The Future of Automated Trucks in the Trucking Industry
The recent strides and innovation in semi-truck technology are going to revolutionize the industry. A few years ago, fully automated trucks seemed like science fiction, but today they’re becoming a reality. Some of the top names in the market are throwing their hat into the race to produce an elegant solution to the automation question. Today, we’re beginning to see real-world applications of self-driving technology, which will have a huge impact on the trucking industry.
Projected Growth of Automated Trucks
Trucking automation is currently in its early stages. While there are technologies like semi-autonomous platooning that help increase fuel efficiency, there’s still plenty of room for growth.
Forecasts project that, by 2026, there will be a nearly $2 billion market for self-driving trucks, achieving nearly 15% growth annually. This will arise in response to a serious labor shortage in the trucking industry.
The largest hurdles to automated driving technology include more affordable labor outside of North American and European markets, as well as legal regulation domestically. Fortunately for fleet owners, automated trucks are able to help with more than cross-country freighting.
Some of the most practical uses of self-driving commercial trucks can be short-distance, private transportation. For example, a farm truck can use self-driving technology to move equipment short distances, cutting down on the labor overhead of driving.
Automated Trucks on the Market
Currently, there are a few big names working on bringing autonomous semi-trucks to market. The first name to begin testing fully automated vehicles was Ford, though they put much of their focus on consumer vehicles. Tesla is another big name in autonomous driving, and its fully electric semi-truck recently outperformed expectations. It’s likely that it will be partially autonomous when it hits the market in 2020.
Mack currently offers an additional feature called Mack Connect, which can partially automate a semi-truck, improving fuel efficiency and driver safety. Isuzu has recently partnered with microchip manufacturer Nvidia to make their own self-driving technology. This is part of a broader initiative to modernize the company, alongside cloud-based technology like Isuzu Connect.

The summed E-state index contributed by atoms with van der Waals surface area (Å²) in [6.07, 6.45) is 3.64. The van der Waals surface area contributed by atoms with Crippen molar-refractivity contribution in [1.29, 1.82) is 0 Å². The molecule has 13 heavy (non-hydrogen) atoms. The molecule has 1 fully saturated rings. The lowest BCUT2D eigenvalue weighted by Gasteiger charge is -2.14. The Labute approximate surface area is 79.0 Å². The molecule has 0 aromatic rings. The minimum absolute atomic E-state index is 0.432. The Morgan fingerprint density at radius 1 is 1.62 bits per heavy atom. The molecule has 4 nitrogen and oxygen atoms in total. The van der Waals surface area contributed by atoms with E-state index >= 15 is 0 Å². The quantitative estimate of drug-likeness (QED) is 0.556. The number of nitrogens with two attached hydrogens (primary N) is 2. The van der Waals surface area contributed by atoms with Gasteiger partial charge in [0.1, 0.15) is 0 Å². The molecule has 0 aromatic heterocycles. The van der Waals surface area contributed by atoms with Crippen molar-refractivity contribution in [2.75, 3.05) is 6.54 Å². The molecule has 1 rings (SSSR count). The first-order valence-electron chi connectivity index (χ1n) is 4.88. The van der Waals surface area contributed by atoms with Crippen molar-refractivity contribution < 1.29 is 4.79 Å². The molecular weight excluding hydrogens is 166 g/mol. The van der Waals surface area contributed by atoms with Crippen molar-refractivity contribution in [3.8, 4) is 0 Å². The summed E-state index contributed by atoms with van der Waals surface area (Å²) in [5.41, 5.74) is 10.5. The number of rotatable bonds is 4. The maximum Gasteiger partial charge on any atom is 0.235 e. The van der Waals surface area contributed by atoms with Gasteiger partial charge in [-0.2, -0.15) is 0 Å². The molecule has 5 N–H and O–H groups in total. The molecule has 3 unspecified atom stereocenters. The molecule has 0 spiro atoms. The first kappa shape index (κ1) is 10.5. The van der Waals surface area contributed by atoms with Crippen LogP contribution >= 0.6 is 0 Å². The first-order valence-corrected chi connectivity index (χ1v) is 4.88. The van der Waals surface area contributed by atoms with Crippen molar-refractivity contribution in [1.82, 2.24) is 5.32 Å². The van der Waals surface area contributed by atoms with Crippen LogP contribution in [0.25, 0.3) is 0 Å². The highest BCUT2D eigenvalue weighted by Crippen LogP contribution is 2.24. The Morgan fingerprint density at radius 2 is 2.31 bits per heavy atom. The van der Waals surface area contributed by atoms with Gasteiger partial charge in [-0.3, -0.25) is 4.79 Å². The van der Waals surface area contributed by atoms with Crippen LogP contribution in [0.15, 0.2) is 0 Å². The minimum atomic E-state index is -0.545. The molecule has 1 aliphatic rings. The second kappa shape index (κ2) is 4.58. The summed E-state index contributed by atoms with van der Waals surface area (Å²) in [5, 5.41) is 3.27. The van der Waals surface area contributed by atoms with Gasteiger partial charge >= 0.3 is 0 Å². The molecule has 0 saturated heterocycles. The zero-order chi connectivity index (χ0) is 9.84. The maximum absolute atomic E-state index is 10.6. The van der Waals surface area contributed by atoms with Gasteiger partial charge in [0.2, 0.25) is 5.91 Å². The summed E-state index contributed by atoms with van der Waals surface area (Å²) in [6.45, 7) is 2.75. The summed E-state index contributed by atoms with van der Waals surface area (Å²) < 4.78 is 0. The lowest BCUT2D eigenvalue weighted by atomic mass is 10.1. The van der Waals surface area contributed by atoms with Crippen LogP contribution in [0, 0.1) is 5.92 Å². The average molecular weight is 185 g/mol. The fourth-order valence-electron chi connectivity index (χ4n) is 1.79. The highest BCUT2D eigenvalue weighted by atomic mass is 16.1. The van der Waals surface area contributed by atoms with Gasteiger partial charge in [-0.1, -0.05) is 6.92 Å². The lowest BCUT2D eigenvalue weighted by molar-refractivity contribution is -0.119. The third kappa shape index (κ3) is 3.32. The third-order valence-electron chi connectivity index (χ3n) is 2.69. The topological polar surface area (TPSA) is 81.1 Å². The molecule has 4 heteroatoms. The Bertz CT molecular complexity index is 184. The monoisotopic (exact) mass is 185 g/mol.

How Volvo Automated Trucks are Driving Innovation
While most big names are beginning to develop self-driving semi-trucks, Volvo already has one in use. The Volvo Vera is the first publicly used self-driving commercial truck, and it’s a true glimpse into the future. It operates on a fully-electric motor, and looks more like a sedan than a semi-truck, without any interior.
The vehicle is used to transport minerals in Sweden for a mining operation. It currently only drives about 3-mile distances at a time, and hits a top speed of 25 mph. The Vera isn’t available on the market, but as of February of 2019, there are currently 6 in operation on public roads in Sweden.
Preparing for the Future of Trucking
The trucking industry is about to experience a surge in growth, efficiency and innovation. The use of automated trucks will increase safety and fuel economy throughout fleets. As automation compensates for labor shortages, operation costs will decrease and the whole industry will grow as a result.
To learn more about automated trucks and their place in the trucking industry, contact Nextran Truck Centers. With 16 locations across Florida, Georgia and Alabama, we’ll be here for every new innovation.
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